Today, Arthur’s Seat sits humbly overlooking the city of Edinburgh. Its name has sparked many theories, with some saying its namesake is from none other than King Arthur himself, with others even believing that it was once the site of the fabled Camelot, or perhaps the field of a revolutionary battle won by King Arthur and his Knights of the Round Table. 

Whether it be a historical site since faded to legend is not the topic today, however. The mystery we uncover today involve artefacts that were discovered within a cave at Arthur’s Seat, almost a hundred years ago.

In the summer of 1936, a group of boys were hunting for rabbits at the base of the mystical mountain. It was here they discovered a strange formation of rocks. As the boys removed the stone slabs, they discovered the entrance to a cave. And inside, 17 mysterious small dolls lay before them, each resting within a coffin.

Today, eight of these dolls remain on display at the National Museum of Scotland. These elusive dolls are said to be one of the most popular exhibits of the museum due to the mystery surrounding them. Who made these morbid figures? For what purpose were they carved? And how long had they been laid to rest with Arthur’s seat?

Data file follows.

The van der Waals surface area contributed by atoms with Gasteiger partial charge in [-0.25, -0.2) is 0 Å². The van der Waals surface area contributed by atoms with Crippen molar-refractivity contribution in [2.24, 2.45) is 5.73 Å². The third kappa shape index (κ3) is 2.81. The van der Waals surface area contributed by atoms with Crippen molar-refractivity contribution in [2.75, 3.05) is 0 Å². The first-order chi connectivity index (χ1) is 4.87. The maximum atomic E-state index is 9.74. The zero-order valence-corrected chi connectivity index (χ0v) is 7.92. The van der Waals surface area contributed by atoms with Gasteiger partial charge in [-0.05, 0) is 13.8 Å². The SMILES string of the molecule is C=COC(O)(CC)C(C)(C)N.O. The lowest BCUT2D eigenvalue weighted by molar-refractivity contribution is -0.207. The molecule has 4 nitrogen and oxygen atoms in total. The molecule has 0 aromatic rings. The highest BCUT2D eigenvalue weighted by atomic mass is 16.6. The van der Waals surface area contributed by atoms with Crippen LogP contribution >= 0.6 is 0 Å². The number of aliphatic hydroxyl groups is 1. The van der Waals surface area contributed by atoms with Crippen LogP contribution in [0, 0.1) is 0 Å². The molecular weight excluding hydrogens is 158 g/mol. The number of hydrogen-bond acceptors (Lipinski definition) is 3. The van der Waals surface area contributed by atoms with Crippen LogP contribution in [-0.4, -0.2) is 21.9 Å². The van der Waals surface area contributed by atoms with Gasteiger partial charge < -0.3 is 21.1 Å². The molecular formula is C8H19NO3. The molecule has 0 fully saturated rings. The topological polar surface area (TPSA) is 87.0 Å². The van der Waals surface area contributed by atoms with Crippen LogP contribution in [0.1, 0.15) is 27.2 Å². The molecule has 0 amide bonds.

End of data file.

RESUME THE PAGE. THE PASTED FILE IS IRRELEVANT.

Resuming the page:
There has been much speculation over the origins of the dolls since their discovery, with the nature of their existence baffling both experts and historians. Below, we have compiled a short list of the most relevant theories among the hundreds that have spread since their discovery.

Burke and Hare murders theory  

One of the most prominent theories relating to the 17 doll’s origins could be that they were created as effigies relating to the 17 murders that were committed around Edinburgh a decade prior to their discovery. 

The story goes that during the late 1820s, William Burke (Right) and William Hare (Left) provided fresh bodies to the local anatomy school for Dr. Robert Knox to provide his students with specimens to teach with. It is widely believed that Knox knew that Burke and Hare had attained the bodies through deplorable means, but paid the men anyway. But would he have known that the two had resorted to luring lodgers to their homes in order to murder them?